SMALL SITEGatwick is a small airport, and is confined by the towns of Horley and Crawley, and by the medieval village of Charlwood, and also by high ground to the west and the main London - Brighton railway line to the east. Charles de Gaulle Airport at Paris is five times as large.
Gatwick has one main runway, and one subsidiary runway which can be used when the main runway is not available. The two runways are too close together to be used simultaneously.
On 17 December 2013 the Airports Commission published their short-list of possible sites for a new runway. This included two options at Heathrow and one at Gatwick.
See GACC press release.
Gatwick Airport have conducted a phoney consultation - phoney because the Commission and Gatwick have both already chosen the so-called wide-spaced runway which has the worst environmental impact - see Gatwick Unzipped below.
For recent developments see
GACC has submitted an important paper to the Airports Commission in response to their invitation to interested bodies to comment on the various runway plans. The paper is a detailed analysis of the Gatwick runway proposals, showing the aeronautical problems and the environmental damage that they would cause.
Read Gatwick Unzipped. Updated version soon.
The Coalition Government agreed in May 2010 that no new runways will be built at Heathrow, Gatwick or Stansted. The Lib Dem Party passed a Resolution at their 2012 Conference opposing any new runways in the South East.
The Airports Commission, chaired by Sir Howard Davies (right) is studying whether new runways will be required in future, and whether the UK needs a larger hub airport._____________________________________________________________
GACC says no need for a new runway.
GACC says that, because of the trend to larger aircraft, and because of unused capacity at Stansted there is no need for any new runway in the South East. But if a new runway were to be built at Gatwick it would soon fill up, attracting airlines from other parts of the UK, making the over-crowding of the South East worse. See submission to the Airports Commission.
National Environmental Organisations say NO Runway Letter to Sir Howard Davies
RSPB says any new runway inconsistent with Climate Act. Read their report.
WWF says new runway would worsen north-south divide. Read their report.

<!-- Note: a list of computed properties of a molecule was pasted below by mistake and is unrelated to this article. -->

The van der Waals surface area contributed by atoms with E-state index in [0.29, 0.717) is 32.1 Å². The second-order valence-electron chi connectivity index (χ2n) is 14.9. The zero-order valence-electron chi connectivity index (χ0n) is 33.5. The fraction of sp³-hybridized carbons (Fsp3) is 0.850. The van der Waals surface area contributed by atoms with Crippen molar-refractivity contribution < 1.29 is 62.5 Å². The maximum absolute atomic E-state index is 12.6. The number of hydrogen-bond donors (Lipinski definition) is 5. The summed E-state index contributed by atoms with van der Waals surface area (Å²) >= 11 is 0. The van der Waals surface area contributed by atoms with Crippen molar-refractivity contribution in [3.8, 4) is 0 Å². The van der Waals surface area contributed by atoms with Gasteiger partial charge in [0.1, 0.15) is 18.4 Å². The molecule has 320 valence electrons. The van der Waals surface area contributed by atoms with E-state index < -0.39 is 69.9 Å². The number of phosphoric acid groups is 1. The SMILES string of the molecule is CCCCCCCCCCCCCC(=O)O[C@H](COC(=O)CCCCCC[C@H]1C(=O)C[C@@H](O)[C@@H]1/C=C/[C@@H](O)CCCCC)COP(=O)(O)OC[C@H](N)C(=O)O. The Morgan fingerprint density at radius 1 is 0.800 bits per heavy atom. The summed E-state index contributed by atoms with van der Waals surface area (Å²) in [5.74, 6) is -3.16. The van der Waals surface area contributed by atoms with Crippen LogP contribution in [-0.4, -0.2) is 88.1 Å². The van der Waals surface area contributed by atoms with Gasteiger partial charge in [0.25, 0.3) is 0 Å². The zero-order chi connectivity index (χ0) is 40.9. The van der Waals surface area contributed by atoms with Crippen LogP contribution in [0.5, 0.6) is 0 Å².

Probable New Departure Routes. Map.
Probable New Arrival Routes. Map
AONB impact - departures. Map
AONB impact - arrivals. Map
Flight paths for a new runway
GACC has published maps showing the possible positions of new flight paths if a new runway were to be built. See press release.
See also the explanation of how the maps were drawn.
Additional maps show the impact of probable flight paths on the Areas of Outstanding Natural Beauty which surround Gatwick.
See AONB press release.
A new town the size of Crawley
30,000 - 45,000 new houses would be needed if a new runway is built at Gatwick. That is the conclusion of a study by independent consultants jointly commissioned by the West Sussex County Council and the Gatwick Diamond Initiative. The total number of houses in Crawley at present is around 40,000.
Read press release.
GACC has pointed out to the Airports Commission that their Discussion Document on Aviation Noise has a serious omission. It does not recognise that, because of the lower background noise, aircraft noise in rural areas can cause more annoyance than noise in urban areas. Thus the assertion by Gatwick Airport that far fewer people would be annoyed by a new runway at Gatwick than at Heathrow may exaggerate the situation.
Wildlife and landscape experts oppose new runway
Dr Tony Whitbread, Chief Executive of the Sussex Wildlife Trust warns that the idea of a second runway at Gatwick Airport is a great worry to the Trust. Gatwick Airport at present has a huge ecological impact and adding an extra runway will make this worse. Read his blog.
Landscape author Dave Bangs describes the value of the land which would be destroyed by a new runway. Read his article.
THE AIRPORTS COMMISSION
GACC has submitted a number of other papers to the Airports Commission.
Airport Operational Models describes why Gatwick would be unlikely to succeed as a hub, and warns of the risk of building a 'castle in the air' - with examples of runways around the world which are unused.
Phoney economics. GACC tells the Commission not to be led astray by the exaggerated claims for economic benefits peddled by the consultants employed by the aviation industry.
Making best use of existing runways. GACC suggests higher tax on full runways so as to match supply and demand.
Dodgy forecasts. GACC suggests that the forecasts of ever-increasing air travel may not be reliable.
Several County and Borough councils have held debates on the Gatwick runway issue. For a summary of their decisions (and comments by GACC) see council debates.
A survey of local residents by West Sussex CC has been quoted as supporting a new runway, but in fact this was not so. See note.
WHY A NEW RUNWAY WOULD NOT WORK
GACC booklet produced in 2003 which shows that, because of the constricted topography at Gatwick, any new runway won't work from an aviation point of view.
See GACC booklet. Although this was produced in 2003 none of the constricting hills or towns have moved.
WHY GATWICK HAS FAILED AS A HUB AIRPORT.